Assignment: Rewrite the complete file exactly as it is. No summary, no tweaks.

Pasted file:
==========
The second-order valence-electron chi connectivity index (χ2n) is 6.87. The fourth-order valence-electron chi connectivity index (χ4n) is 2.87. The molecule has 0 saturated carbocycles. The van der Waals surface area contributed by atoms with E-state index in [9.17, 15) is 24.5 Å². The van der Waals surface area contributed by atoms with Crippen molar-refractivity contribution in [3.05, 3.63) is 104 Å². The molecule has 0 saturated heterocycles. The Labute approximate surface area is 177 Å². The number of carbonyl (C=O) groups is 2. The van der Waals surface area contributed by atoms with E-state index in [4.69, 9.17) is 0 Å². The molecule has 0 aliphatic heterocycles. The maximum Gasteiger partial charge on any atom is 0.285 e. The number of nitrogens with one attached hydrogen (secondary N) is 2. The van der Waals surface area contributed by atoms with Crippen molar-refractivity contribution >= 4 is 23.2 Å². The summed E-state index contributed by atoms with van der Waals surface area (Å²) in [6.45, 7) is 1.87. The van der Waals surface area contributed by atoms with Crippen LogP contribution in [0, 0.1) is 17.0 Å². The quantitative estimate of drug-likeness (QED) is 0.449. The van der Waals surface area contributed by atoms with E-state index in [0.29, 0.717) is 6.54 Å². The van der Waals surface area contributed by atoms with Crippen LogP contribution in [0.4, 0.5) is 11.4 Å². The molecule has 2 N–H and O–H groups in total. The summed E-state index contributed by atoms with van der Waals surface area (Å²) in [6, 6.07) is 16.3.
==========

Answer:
The second-order valence-electron chi connectivity index (χ2n) is 6.87. The fourth-order valence-electron chi connectivity index (χ4n) is 2.87. The molecule has 0 saturated carbocycles. The van der Waals surface area contributed by atoms with E-state index in [9.17, 15) is 24.5 Å². The van der Waals surface area contributed by atoms with Crippen molar-refractivity contribution in [3.05, 3.63) is 104 Å². The molecule has 0 saturated heterocycles. The Labute approximate surface area is 177 Å². The number of carbonyl (C=O) groups is 2. The van der Waals surface area contributed by atoms with E-state index in [4.69, 9.17) is 0 Å². The molecule has 0 aliphatic heterocycles. The maximum Gasteiger partial charge on any atom is 0.285 e. The number of nitrogens with one attached hydrogen (secondary N) is 2. The van der Waals surface area contributed by atoms with Crippen molar-refractivity contribution >= 4 is 23.2 Å². The summed E-state index contributed by atoms with van der Waals surface area (Å²) in [6.45, 7) is 1.87. The van der Waals surface area contributed by atoms with Crippen LogP contribution in [0, 0.1) is 17.0 Å². The quantitative estimate of drug-likeness (QED) is 0.449. The van der Waals surface area contributed by atoms with E-state index in [0.29, 0.717) is 6.54 Å². The van der Waals surface area contributed by atoms with Crippen LogP contribution in [0.4, 0.5) is 11.4 Å². The molecule has 2 N–H and O–H groups in total. The summed E-state index contributed by atoms with van der Waals surface area (Å²) in [6, 6.07) is 16.3.